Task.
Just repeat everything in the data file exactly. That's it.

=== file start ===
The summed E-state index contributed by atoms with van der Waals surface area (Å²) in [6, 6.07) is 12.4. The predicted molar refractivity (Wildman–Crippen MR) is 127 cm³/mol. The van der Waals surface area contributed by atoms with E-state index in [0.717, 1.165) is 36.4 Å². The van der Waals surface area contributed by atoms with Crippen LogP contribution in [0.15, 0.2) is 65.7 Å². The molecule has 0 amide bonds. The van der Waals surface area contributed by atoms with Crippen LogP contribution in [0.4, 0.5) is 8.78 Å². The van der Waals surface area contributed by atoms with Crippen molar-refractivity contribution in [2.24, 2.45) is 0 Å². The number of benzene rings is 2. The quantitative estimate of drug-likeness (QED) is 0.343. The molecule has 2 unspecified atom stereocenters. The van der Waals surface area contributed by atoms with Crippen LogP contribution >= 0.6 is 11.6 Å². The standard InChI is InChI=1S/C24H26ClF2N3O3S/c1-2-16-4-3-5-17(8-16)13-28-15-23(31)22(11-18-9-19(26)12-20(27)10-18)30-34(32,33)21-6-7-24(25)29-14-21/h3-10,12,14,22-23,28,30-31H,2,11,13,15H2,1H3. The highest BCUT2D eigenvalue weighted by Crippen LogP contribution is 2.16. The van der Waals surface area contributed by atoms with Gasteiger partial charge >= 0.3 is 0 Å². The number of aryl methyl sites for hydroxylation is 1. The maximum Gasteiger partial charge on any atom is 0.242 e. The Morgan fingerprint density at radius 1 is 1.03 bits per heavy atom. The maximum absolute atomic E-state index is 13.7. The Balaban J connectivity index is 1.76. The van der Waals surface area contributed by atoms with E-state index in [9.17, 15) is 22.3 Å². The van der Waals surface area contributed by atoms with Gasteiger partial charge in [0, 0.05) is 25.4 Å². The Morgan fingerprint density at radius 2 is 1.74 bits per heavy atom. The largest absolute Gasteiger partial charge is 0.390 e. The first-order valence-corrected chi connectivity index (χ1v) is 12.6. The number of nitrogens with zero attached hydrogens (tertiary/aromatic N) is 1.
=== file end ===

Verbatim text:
The summed E-state index contributed by atoms with van der Waals surface area (Å²) in [6, 6.07) is 12.4. The predicted molar refractivity (Wildman–Crippen MR) is 127 cm³/mol. The van der Waals surface area contributed by atoms with E-state index in [0.717, 1.165) is 36.4 Å². The van der Waals surface area contributed by atoms with Crippen LogP contribution in [0.15, 0.2) is 65.7 Å². The molecule has 0 amide bonds. The van der Waals surface area contributed by atoms with Crippen LogP contribution in [0.4, 0.5) is 8.78 Å². The van der Waals surface area contributed by atoms with Crippen molar-refractivity contribution in [2.24, 2.45) is 0 Å². The number of benzene rings is 2. The quantitative estimate of drug-likeness (QED) is 0.343. The molecule has 2 unspecified atom stereocenters. The van der Waals surface area contributed by atoms with Crippen LogP contribution >= 0.6 is 11.6 Å². The standard InChI is InChI=1S/C24H26ClF2N3O3S/c1-2-16-4-3-5-17(8-16)13-28-15-23(31)22(11-18-9-19(26)12-20(27)10-18)30-34(32,33)21-6-7-24(25)29-14-21/h3-10,12,14,22-23,28,30-31H,2,11,13,15H2,1H3. The highest BCUT2D eigenvalue weighted by Crippen LogP contribution is 2.16. The van der Waals surface area contributed by atoms with Gasteiger partial charge >= 0.3 is 0 Å². The number of aryl methyl sites for hydroxylation is 1. The maximum Gasteiger partial charge on any atom is 0.242 e. The Morgan fingerprint density at radius 1 is 1.03 bits per heavy atom. The maximum absolute atomic E-state index is 13.7. The Balaban J connectivity index is 1.76. The van der Waals surface area contributed by atoms with E-state index in [9.17, 15) is 22.3 Å². The van der Waals surface area contributed by atoms with Gasteiger partial charge in [0, 0.05) is 25.4 Å². The Morgan fingerprint density at radius 2 is 1.74 bits per heavy atom. The largest absolute Gasteiger partial charge is 0.390 e. The first-order valence-corrected chi connectivity index (χ1v) is 12.6. The number of nitrogens with zero attached hydrogens (tertiary/aromatic N) is 1.